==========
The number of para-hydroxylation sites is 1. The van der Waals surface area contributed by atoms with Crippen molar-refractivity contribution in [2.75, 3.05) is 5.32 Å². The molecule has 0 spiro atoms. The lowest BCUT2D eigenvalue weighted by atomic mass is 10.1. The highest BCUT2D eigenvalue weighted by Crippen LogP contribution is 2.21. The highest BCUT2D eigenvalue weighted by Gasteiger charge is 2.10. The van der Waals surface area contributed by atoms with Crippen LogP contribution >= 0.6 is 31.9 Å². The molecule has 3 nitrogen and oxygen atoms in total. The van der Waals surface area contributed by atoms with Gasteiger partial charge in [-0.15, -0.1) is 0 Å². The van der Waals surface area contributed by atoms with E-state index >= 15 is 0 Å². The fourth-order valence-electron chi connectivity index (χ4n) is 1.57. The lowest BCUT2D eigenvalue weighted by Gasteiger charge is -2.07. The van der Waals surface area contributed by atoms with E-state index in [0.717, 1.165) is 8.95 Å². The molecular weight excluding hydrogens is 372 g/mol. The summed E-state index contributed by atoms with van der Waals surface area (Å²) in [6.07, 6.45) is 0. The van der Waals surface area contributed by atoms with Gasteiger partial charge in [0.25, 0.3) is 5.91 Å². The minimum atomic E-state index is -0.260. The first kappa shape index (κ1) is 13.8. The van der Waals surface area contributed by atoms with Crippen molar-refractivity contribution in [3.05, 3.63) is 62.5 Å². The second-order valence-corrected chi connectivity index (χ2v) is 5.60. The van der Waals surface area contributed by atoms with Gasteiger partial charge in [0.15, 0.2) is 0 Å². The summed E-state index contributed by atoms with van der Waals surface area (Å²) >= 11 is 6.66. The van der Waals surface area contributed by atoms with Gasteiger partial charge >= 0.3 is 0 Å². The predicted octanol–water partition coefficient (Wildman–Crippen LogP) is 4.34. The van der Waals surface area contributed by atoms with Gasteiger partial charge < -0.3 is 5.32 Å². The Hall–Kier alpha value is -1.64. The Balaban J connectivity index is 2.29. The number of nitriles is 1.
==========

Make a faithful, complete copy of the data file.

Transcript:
The number of para-hydroxylation sites is 1. The van der Waals surface area contributed by atoms with Crippen molar-refractivity contribution in [2.75, 3.05) is 5.32 Å². The molecule has 0 spiro atoms. The lowest BCUT2D eigenvalue weighted by atomic mass is 10.1. The highest BCUT2D eigenvalue weighted by Crippen LogP contribution is 2.21. The highest BCUT2D eigenvalue weighted by Gasteiger charge is 2.10. The van der Waals surface area contributed by atoms with Crippen LogP contribution >= 0.6 is 31.9 Å². The molecule has 3 nitrogen and oxygen atoms in total. The van der Waals surface area contributed by atoms with Gasteiger partial charge in [-0.15, -0.1) is 0 Å². The van der Waals surface area contributed by atoms with E-state index >= 15 is 0 Å². The fourth-order valence-electron chi connectivity index (χ4n) is 1.57. The lowest BCUT2D eigenvalue weighted by Gasteiger charge is -2.07. The van der Waals surface area contributed by atoms with E-state index in [0.717, 1.165) is 8.95 Å². The molecular weight excluding hydrogens is 372 g/mol. The summed E-state index contributed by atoms with van der Waals surface area (Å²) in [6.07, 6.45) is 0. The van der Waals surface area contributed by atoms with Gasteiger partial charge in [0.25, 0.3) is 5.91 Å². The minimum atomic E-state index is -0.260. The first kappa shape index (κ1) is 13.8. The van der Waals surface area contributed by atoms with Crippen molar-refractivity contribution in [3.05, 3.63) is 62.5 Å². The second-order valence-corrected chi connectivity index (χ2v) is 5.60. The van der Waals surface area contributed by atoms with Gasteiger partial charge in [0.15, 0.2) is 0 Å². The summed E-state index contributed by atoms with van der Waals surface area (Å²) >= 11 is 6.66. The van der Waals surface area contributed by atoms with Gasteiger partial charge >= 0.3 is 0 Å². The predicted octanol–water partition coefficient (Wildman–Crippen LogP) is 4.34. The van der Waals surface area contributed by atoms with Gasteiger partial charge < -0.3 is 5.32 Å². The Hall–Kier alpha value is -1.64. The Balaban J connectivity index is 2.29. The number of nitriles is 1.